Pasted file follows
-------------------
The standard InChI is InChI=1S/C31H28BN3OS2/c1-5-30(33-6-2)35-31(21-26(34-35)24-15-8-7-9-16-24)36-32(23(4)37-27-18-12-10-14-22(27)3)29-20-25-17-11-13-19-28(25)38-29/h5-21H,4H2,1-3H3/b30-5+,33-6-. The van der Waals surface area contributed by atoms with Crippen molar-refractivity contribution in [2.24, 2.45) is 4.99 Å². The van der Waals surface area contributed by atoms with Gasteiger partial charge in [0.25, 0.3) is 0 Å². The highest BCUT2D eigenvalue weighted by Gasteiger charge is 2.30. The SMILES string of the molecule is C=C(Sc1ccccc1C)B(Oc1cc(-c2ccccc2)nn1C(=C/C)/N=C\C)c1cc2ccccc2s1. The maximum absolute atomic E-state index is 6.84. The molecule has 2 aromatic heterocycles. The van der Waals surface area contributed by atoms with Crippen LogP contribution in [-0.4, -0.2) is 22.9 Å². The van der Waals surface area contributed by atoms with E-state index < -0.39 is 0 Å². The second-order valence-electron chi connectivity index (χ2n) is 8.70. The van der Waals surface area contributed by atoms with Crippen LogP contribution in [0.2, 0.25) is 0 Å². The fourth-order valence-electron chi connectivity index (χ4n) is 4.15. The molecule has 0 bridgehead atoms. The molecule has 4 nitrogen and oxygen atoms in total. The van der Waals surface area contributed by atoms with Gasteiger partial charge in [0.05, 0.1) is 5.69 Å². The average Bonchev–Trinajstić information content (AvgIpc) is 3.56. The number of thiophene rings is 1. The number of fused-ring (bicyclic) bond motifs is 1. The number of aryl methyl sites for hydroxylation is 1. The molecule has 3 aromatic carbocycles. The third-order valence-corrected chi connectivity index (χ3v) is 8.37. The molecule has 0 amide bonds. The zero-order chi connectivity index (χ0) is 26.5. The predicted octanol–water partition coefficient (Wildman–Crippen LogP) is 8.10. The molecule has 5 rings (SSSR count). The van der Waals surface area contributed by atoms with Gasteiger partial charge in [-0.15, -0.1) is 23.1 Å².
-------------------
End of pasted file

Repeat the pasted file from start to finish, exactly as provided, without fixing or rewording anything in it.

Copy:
The standard InChI is InChI=1S/C31H28BN3OS2/c1-5-30(33-6-2)35-31(21-26(34-35)24-15-8-7-9-16-24)36-32(23(4)37-27-18-12-10-14-22(27)3)29-20-25-17-11-13-19-28(25)38-29/h5-21H,4H2,1-3H3/b30-5+,33-6-. The van der Waals surface area contributed by atoms with Crippen molar-refractivity contribution in [2.24, 2.45) is 4.99 Å². The van der Waals surface area contributed by atoms with Gasteiger partial charge in [0.25, 0.3) is 0 Å². The highest BCUT2D eigenvalue weighted by Gasteiger charge is 2.30. The SMILES string of the molecule is C=C(Sc1ccccc1C)B(Oc1cc(-c2ccccc2)nn1C(=C/C)/N=C\C)c1cc2ccccc2s1. The maximum absolute atomic E-state index is 6.84. The molecule has 2 aromatic heterocycles. The van der Waals surface area contributed by atoms with Crippen LogP contribution in [-0.4, -0.2) is 22.9 Å². The van der Waals surface area contributed by atoms with E-state index < -0.39 is 0 Å². The second-order valence-electron chi connectivity index (χ2n) is 8.70. The van der Waals surface area contributed by atoms with Crippen LogP contribution in [0.2, 0.25) is 0 Å². The fourth-order valence-electron chi connectivity index (χ4n) is 4.15. The molecule has 0 bridgehead atoms. The molecule has 4 nitrogen and oxygen atoms in total. The van der Waals surface area contributed by atoms with Gasteiger partial charge in [0.05, 0.1) is 5.69 Å². The average Bonchev–Trinajstić information content (AvgIpc) is 3.56. The number of thiophene rings is 1. The number of fused-ring (bicyclic) bond motifs is 1. The number of aryl methyl sites for hydroxylation is 1. The molecule has 3 aromatic carbocycles. The third-order valence-corrected chi connectivity index (χ3v) is 8.37. The molecule has 0 amide bonds. The zero-order chi connectivity index (χ0) is 26.5. The predicted octanol–water partition coefficient (Wildman–Crippen LogP) is 8.10. The molecule has 5 rings (SSSR count). The van der Waals surface area contributed by atoms with Gasteiger partial charge in [-0.15, -0.1) is 23.1 Å².